Jack Taylor: The Guards starring Iain Glen C5 PREVIEW

Jack Taylor looks for a missing daughter in Galway. Pics: Channel 5

Rating: ★★★★

Channel 5: starts Thursday, 21 February, 9pm

Story: Beautiful Anne Henderson comes into Jack´s local pub and asks him to find her missing daughter. Before long, former cop Jack is submerged in the grimy secret lives of Galway´s outwardly respectable middle class citizens. 

News that Irish author Ken Bruen’s terrific series of books about former Galway cop Jack Taylor were getting the telly treatment may have tempted a few to reach for a beer and chaser. Or several.

Would the drama capture the character’s battered personality, or would he be stripped of everything that makes him compelling – booze, bad attitude and beatings.

Well, Channel 5 is stepping outside of its comfort zone of interminable US buy-ins – The Mentalist, Castle, NCIS, etc – for this series of three Irish acquisitions. And, while not perfect, they take a decent stab at capturing the books’ specialness.

Jack (Iain Glen) and Anne (Tara Breathnach)

Jack Taylor – aka Iain Glen
The opener is based on the first novel, The Guards, introducing us to the bloodyminded, dishevelled, boozy, unshaven Taylor, recently turfed out of the Irish police because ‘I’m risk-taking and don’t kiss arse’.

He gets by as a ‘finder’, and is approached by the Anne Henderson at his local, who asks him to find her daughter.

Iain Glen certainly looks the part of the rundown cop, and while the Scottish actor’s Irish accent is elusive, his trademark low, smooth voice – familiar in everything from Game of Thrones, Prisoners Wives to Downton Abbey – works for the character. And he is versatile and charismatic enough as a performer to win us over as the man battling demons within and without.

With friends like these… Sutton

Taylor’s dangerous ‘friend’ Sutton
Anyway, the bodies of three young women are washed up in the river. The word is suicide, but Jack suspects something more sinister, and Anne Henderson fears her daughter may soon be among them.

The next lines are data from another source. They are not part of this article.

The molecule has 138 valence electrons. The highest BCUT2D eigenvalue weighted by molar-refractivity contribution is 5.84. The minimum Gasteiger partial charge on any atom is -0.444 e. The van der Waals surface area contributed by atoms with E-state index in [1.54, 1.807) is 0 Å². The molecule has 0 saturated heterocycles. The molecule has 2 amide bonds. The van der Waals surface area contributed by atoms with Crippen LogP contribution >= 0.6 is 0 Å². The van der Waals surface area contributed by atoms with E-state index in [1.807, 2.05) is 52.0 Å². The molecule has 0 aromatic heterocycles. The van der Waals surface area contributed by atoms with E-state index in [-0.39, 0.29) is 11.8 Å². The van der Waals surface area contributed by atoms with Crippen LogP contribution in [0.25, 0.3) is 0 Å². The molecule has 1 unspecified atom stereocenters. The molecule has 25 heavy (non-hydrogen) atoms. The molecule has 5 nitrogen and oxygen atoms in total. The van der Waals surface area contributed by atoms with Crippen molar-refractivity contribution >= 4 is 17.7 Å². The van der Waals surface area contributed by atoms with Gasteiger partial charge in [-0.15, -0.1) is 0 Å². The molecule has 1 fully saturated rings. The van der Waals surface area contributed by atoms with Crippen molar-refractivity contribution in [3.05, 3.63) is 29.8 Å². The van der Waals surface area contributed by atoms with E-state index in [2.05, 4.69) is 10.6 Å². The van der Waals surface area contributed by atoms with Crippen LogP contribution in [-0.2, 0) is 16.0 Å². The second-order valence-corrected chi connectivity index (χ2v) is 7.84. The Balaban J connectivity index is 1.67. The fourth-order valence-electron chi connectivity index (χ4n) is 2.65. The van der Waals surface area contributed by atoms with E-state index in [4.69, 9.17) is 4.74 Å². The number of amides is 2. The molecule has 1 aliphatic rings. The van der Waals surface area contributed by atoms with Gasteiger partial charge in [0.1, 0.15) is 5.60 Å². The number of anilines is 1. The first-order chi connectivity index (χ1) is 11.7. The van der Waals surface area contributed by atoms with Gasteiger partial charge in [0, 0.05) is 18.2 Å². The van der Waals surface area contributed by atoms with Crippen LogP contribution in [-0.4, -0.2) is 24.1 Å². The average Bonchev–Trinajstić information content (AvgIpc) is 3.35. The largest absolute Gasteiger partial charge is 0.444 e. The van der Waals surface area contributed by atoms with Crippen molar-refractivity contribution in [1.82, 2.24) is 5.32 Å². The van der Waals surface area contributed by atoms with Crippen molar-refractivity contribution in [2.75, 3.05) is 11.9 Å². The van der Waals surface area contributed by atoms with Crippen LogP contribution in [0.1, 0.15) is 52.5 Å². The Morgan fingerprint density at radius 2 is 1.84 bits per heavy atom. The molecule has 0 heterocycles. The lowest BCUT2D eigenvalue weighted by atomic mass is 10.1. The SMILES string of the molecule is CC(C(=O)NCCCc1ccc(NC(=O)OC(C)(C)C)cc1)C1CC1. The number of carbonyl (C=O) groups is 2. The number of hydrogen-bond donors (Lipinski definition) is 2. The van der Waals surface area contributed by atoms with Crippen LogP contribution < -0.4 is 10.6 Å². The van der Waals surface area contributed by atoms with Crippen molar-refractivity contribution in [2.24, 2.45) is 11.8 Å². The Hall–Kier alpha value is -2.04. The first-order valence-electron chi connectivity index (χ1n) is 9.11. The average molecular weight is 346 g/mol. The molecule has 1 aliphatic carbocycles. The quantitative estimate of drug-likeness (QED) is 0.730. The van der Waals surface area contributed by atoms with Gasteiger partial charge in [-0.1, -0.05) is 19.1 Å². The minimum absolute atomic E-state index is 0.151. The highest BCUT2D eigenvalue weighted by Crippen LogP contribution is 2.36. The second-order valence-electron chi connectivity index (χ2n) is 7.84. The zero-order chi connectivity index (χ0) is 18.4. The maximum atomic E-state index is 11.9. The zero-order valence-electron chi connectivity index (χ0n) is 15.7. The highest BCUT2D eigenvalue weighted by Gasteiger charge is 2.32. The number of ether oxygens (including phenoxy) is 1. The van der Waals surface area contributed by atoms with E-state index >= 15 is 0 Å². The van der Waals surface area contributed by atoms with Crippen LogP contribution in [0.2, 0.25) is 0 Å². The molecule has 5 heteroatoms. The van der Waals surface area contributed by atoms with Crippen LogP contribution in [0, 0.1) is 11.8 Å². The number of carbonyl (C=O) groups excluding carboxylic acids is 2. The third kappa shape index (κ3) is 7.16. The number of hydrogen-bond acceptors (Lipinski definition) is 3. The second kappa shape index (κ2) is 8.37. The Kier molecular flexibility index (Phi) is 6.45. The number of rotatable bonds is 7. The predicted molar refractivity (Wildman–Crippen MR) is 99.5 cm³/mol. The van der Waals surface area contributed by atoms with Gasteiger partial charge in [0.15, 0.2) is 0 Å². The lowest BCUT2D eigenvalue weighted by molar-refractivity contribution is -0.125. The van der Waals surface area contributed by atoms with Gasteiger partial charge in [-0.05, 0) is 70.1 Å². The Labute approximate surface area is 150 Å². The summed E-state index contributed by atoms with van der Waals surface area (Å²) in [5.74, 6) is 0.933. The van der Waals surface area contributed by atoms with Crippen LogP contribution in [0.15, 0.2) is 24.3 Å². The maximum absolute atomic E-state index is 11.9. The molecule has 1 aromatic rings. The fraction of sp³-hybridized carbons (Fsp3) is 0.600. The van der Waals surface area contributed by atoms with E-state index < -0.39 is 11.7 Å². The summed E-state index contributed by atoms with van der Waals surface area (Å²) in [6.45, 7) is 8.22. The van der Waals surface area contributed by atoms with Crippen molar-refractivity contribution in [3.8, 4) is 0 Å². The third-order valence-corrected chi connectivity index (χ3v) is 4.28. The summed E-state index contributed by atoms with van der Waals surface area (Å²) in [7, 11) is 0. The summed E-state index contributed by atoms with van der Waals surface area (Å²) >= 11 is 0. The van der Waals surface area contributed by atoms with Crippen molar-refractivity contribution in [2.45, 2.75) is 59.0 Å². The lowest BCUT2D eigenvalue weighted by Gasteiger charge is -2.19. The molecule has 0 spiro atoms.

Jack teams up with an old paratrooper mate, though, like many boozers, he does not always show good judgement of character. Sutton turns out to be a nasty piece of work who jeopardises Jack’s inquiries with his brutality.

The investigation leads to a factory that illegally employs plenty of young women. It turns into a very dirty business indeed, featuring well-connected people with criminal secrets.

Vivid and tragic anti-hero
TV likes to focus on the plots of crime novels, often discarding interesting characters for the mechanics of whodunit. Ken Bruen’s novels are plot-lite, with digressions and observations from Taylor that make them so vivid and tragic.

This trio of TV movies are each two hours long, however, and spend time to breathe life into our anti-hero. Taylor’s narration captures much of his caustic view of contemporary Ireland. Elsewhere, the drama passes on some of the books’ poetry, such as when he tells Anne of a Guard collegue he once loved – ‘She made me feel I was more than I was.’

Jack has a network of un-influential street contacts

Also included are Taylor’s awful mother – ‘You’ll come to nothing, like your father’ – his ‘father-confessor’ and favourite barman, Sean, his nemesis in the force, Clancy, and his bond with the street dwellers of Galway.

Watching these films, any fans of Ken Bruen’s award-winning books who do reach for the bottle will probably do so with a smile rather than a need to find a level of oblivion worthy of Jack Taylor himself.  This is a good series, which makes you want to go back to the novels.

Cast: Iain Glen Jack Taylor, Ralph Brown Sutton, Tara Breathnach Anne Henderson, Barry Cassin Sean, Paraic Breathnach Father Malachy, David Heap Lanpert

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